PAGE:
Why is vi­o­lence against women so in­grained?

CityPress - - Voices - Nt­siki Mpulo voices@city­press.co.za

Iwas as­saulted. The at­tack was swift and left me reel­ing. It hap­pened on a Fri­day night in Cape Town. I had flown in with my friend for a week­end break. My friend and I were walk­ing down St Ge­orge’s Mall. In Jo­han­nes­burg, I would not be walk­ing the city streets at 7pm.

But this was Cape Town, its cloud­less sky still bright blue. This was the city of fun and hol­i­days, of sus­pended vig­i­lance.

I de­lib­er­ately chose the FNB ATM on St Ge­orge’s Mall, a pedes­trian area, be­cause I did not want to draw money on the street. To ac­cess the ATM you must walk up a flight of steps into a well-lit room, hous­ing a num­ber of ATMs. The room forms part of a re­gal old build­ing, sit­u­ated next to the bank’s en­trance.

It should have been one of the safest places in the city, but it turned out to be one of the most dan­ger­ous.

I walked into what ap­peared to be an ATM scam. Four black men sur­rounded an el­derly white cou­ple. There was a lot of con­fu­sion. The old man had stepped away from the ma­chine, while his wife stood nearby with one of the young black men. He was im­plor­ing her to punch her PIN num­ber into the ma­chine.

With­out hes­i­tat­ing, I walked in be­tween them and pressed the “can­cel” but­ton on the ATM. I turned to her and said: “Just walk away.” She went to her hus­band’s side, out of harm’s way. I thought the cou­ple had left, that the sit­u­a­tion had been dif­fused and the crim­i­nals thwarted, so I went to the next avail­able ATM to get on with my own trans­ac­tion, with­out pay­ing any fur­ther at­ten­tion to the men around us.

Be­fore I knew what was hap­pen­ing, I was sub­jected to a ver­bal tirade. One of the guys – the ring leader, I pre­sume – was shout­ing at me. “Un­ge­naphi wena ku­lend­aba [What busi­ness is this of yours]” is all I can re­mem­ber from the bar­rage of abuse he hurled at me.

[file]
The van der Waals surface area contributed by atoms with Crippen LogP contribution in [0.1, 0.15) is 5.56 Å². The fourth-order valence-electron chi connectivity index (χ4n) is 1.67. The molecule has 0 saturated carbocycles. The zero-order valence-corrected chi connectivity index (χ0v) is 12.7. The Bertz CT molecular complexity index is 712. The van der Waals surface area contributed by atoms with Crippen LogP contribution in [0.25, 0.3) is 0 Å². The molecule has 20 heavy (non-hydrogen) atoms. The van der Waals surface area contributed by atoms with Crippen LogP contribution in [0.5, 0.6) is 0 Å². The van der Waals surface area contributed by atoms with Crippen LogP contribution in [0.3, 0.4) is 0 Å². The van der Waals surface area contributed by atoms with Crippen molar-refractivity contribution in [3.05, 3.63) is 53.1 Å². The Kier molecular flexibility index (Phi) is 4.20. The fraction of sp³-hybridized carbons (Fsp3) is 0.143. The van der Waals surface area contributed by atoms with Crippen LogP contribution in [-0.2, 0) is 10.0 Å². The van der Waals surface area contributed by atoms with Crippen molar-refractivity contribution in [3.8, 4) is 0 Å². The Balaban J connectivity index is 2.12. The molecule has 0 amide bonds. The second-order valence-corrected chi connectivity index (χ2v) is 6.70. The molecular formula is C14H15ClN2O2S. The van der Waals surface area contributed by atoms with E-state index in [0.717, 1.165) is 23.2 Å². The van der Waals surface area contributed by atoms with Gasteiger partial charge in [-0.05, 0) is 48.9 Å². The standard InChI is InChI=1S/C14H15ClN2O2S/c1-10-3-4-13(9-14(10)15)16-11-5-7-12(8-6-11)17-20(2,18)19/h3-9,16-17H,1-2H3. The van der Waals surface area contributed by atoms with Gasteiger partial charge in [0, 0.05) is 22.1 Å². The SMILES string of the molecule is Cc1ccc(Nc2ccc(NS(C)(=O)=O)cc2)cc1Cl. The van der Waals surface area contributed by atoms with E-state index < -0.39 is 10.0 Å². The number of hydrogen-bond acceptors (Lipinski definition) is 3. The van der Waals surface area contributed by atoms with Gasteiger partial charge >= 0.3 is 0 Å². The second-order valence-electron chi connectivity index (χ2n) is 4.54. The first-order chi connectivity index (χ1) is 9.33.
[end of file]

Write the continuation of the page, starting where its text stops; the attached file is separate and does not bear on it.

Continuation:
He was densely built, com­pact and fierce. He raised his hand, ges­tic­u­lat­ing. I held my card in my hand and had just started to put it into the ma­chine when he started his tirade.

So, I was partly turned to­wards him and partly to­wards the ma­chine. Clearly, he was de­ter­mined to get through to me be­cause the next thing I felt was a bru­tally hard kick on my rear end. He lit­er­ally kicked my arse!

I turned to face him fully. I re­alised I was in danger as this man was about to punch me. It was then that the se­cu­rity guard, sta­tioned at the ATM, fi­nally de­cided to in­ter­vene.

My at­tacker walked out, leav­ing me shak­ing with out­rage and ter­ror. I asked the se­cu­rity guard, a diminu­tive man in a green uni­form, why he had not in­ter­vened be­fore.

He replied that this gang had robbed some­one else the pre­vi­ous day, and he was pow­er­less to stop them. “Why don’t you call the cops?” I asked. I do not re­call his an­swer.

I can­not ex­press ex­actly how I feel about the sit­u­a­tion as I vac­il­late be­tween out­rage, right­eous in­dig­na­tion and de­spair. I have strug­gled to write about it be­cause, al­though the vi­o­la­tion was real and men­ac­ing, it does not be­gin to com­pare with the lev­els of vi­o­lence di­rected at other women in South Africa.

In the same week in which I was as­saulted, a young woman was bru­tally killed. Nolu­vuyo Swelin­dawo (22), who was a mem­ber of Tri­an­gle – a les­bian, gay, bi­sex­ual, trans­gen­der, in­ter­sex and ques­tion­ing ac­tivist group – was found at a foot­bridge near the Drift­sands Na­ture Re­serve in Cape Town. She died from a sin­gle gun­shot wound.

In com­par­i­son, mine was a mi­nor in­ci­dent. The hu­mil­i­a­tion I have felt seems un­founded in the face of the daily hu­mil­i­a­tions other women face at the hands of known and un­known men. I won­der if the crim­i­nal would have re­acted dif­fer­ently had I been a man. I imag­ine he wanted to make me feel small. He wanted to put me in my place.

I won­der how many women en­counter the same kind of bru­tal­ity daily and are pow­er­less to do any­thing about it. I won­der why it is that men use vi­o­lence against women to sub­ju­gate and op­press. I won­der when other men will stop stand­ing by and watch­ing while women are bru­talised.

And I won­der if I will have the courage to in­ter­vene on be­half of an­other vul­ner­a­ble per­son ever again. Mpulo is a se­nior com­mu­ni­ca­tion of­fi­cer at Sec­tion 27 and a Shuku­mani Bafazi steer­ing com­mit­tee mem­ber

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